Strategic co-creation planning…what’s that?
Many organizations, particularly those in the for-profit SME and the NFP sectors have, until now, operated well on the outdated annual programme/budget basis. Now, downward pressure on income and/or funding is revealing the lack of organizational skills in both management and programme development and delivery. They are ineffective and/or inefficient for new complex market conditions. Change has come calling at the door and the need for strategic outcomes-driven planning is overdue. Some even argue that strategic planning is outdated…
Traditionally, strategic planning takes time and requires expertise, often delivered from the outside. The experts examine the problems and devise solutions, goals, strategies, etc. The plan they deliver may be somewhere between ideal and flawed, but we can’t know until it’s been implemented. The risk is in people, (staff/partners/stakeholders/funders/customers) taking their time to become engaged in the strategic plan. It’s often difficult to get them to stop doing what is supposed to change. It’s a slow process.
You can take the horse to water, but can’t make the horse drink it.
What’s the option? How does a Solution Focused co-created planning process speed up the process of planning change, especially in looking at long-term outcomes?
It asks three simple questions you’ve heard before on these pages: What is working that we don’t need to change? What do we do more of/ instead of the problem? What do we need to do to see immediate progress?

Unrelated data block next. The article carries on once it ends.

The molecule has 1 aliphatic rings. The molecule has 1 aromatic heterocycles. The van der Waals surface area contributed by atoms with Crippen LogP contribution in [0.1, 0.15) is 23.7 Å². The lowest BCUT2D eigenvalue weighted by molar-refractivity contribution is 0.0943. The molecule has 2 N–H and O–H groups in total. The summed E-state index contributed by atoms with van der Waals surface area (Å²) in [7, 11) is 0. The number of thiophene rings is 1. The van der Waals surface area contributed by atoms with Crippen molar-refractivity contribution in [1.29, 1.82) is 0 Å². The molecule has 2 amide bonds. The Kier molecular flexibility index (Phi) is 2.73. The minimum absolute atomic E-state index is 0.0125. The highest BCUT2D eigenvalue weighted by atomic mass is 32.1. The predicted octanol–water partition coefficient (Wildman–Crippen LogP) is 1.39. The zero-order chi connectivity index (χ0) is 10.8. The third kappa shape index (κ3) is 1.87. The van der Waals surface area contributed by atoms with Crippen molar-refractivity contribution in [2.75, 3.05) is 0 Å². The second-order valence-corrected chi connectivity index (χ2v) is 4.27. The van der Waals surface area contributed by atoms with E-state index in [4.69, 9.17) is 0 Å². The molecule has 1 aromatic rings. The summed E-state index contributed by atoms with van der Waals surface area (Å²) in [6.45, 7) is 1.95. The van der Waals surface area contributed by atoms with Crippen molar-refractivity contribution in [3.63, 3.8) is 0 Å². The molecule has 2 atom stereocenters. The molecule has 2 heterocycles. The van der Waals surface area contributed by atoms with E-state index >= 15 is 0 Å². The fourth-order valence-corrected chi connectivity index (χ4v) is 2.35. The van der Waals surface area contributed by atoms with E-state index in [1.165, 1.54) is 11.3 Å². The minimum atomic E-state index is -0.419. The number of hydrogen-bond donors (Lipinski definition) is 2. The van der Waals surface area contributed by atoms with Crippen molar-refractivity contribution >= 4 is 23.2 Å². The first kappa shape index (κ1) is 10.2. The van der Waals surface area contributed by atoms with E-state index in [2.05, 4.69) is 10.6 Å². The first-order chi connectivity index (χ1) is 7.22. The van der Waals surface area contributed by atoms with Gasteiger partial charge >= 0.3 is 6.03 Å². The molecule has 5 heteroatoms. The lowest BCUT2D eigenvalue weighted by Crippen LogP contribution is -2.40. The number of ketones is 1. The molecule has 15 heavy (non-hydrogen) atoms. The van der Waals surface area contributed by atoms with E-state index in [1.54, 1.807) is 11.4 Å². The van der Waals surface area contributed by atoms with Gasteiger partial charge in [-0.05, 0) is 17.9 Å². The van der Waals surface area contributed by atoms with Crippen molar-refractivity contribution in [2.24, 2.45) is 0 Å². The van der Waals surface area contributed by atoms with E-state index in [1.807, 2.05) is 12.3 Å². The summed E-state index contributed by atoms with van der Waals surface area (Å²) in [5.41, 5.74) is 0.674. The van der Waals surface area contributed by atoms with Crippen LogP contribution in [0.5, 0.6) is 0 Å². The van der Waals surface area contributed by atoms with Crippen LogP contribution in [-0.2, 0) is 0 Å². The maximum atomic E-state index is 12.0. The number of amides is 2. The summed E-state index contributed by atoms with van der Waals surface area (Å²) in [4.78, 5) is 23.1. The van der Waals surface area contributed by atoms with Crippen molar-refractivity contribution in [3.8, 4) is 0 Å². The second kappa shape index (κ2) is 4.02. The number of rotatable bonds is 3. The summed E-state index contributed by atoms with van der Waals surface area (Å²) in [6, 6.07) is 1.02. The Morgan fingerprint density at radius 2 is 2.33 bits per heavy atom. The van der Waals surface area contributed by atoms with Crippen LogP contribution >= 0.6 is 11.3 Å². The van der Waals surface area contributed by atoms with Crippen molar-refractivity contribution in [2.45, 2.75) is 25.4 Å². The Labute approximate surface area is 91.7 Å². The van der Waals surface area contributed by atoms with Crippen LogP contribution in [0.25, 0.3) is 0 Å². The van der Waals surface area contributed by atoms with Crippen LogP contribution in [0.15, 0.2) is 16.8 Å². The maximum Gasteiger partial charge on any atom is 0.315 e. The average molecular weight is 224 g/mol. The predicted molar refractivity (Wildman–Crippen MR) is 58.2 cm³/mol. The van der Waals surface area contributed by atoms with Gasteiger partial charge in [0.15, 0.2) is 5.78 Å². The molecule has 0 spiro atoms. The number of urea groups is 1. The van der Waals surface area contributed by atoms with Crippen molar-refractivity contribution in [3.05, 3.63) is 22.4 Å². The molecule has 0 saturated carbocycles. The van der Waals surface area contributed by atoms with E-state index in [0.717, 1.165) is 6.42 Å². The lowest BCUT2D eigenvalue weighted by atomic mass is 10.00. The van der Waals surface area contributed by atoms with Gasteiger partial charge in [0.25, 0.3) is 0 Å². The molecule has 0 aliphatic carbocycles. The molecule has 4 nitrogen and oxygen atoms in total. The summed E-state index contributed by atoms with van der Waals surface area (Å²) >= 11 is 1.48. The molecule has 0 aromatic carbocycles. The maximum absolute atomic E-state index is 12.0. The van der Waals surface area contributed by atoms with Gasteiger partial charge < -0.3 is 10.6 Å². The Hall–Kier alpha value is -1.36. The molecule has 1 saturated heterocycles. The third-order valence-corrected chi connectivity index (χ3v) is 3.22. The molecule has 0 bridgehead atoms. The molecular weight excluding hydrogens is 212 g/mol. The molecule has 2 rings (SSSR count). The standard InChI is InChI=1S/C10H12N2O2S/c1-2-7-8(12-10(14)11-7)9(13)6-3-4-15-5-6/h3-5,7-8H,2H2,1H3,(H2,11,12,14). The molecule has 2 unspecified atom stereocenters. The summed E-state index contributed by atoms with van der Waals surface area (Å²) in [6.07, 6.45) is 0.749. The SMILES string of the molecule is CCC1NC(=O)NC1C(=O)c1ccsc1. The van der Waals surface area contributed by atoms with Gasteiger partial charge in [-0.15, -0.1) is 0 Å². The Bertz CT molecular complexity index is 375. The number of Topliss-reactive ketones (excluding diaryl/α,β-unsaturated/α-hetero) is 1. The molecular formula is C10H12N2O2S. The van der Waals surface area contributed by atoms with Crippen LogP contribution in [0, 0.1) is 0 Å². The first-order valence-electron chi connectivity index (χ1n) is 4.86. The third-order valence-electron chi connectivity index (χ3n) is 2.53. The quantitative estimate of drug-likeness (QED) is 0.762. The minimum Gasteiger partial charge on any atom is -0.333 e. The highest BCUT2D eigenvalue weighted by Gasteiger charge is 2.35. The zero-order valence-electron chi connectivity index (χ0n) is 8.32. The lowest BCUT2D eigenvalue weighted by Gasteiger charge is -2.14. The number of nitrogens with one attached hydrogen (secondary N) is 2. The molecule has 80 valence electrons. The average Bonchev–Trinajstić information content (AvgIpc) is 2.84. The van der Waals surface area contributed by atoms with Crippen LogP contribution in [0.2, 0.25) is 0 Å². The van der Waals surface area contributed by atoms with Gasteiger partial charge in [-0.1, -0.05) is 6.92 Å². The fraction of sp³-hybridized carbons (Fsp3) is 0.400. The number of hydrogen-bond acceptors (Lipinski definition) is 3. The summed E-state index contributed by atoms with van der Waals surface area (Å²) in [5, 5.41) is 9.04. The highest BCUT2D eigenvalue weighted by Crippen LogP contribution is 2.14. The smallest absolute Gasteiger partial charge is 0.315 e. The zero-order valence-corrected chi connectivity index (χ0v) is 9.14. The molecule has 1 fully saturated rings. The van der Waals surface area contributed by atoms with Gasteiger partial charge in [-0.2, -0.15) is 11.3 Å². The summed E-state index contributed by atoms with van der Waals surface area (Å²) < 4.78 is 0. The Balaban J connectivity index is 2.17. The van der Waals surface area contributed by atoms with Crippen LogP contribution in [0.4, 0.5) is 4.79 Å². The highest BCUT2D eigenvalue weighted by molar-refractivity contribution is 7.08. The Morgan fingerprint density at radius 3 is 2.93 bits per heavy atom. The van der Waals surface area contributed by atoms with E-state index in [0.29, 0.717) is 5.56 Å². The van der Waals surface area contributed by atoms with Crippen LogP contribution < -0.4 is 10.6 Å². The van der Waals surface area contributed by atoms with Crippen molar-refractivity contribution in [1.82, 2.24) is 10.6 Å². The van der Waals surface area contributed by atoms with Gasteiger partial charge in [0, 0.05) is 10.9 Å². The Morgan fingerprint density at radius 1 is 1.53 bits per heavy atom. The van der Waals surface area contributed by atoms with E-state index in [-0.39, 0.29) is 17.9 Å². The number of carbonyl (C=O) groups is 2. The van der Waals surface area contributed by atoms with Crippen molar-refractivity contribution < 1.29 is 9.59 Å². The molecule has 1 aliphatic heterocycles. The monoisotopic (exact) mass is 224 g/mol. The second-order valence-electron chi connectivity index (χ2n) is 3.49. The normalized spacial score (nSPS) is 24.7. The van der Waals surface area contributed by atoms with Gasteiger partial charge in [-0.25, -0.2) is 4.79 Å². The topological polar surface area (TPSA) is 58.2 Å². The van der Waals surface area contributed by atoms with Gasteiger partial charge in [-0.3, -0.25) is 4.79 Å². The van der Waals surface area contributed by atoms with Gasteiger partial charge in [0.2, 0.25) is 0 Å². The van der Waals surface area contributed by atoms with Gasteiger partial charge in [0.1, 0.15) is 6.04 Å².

The approach is used to engage many stakeholder perspectives in assessing
What’s working (that we don’t want to change)? There’s always more than we realize. Benefit: Moves people from hopeless to hopeful
What needs to be different/better? We clarify the problem, but do not make it central to the solution Benefit: It’s easier to see what we will stop doing.
What will it look like when the problem is no longer present? When asked this way, people discover what they have in common. Benefit: build a plan that leverages input and insight of all parties.
What would we see ourselves doing to initiate the change? Benefit: The change can begin at the start of the planning.
Engage the horse in getting it to the water it will drink.
Yes, but what if the people engaged are wrong about what needs to be done? They may be wrong, but no more so than the planning experts. If they own it, they will make it work flaws and all. If they don’t own it, they will take more time to engage.
Yes, but what if the staff (and others) are resistant to any change? Start by asking them (and their customers) what’s working and what needs to be better. Watch the change start happening. It may have to slow down a bit if they are deeply entrenched.
Key ingredient: early cross-stakeholder alignment (everyone is a stakeholder) and the above solution focused better questions. When everyone is aligned around the new desired outcomes, the plan falls in place more naturally.
It is a co-creation planning process.
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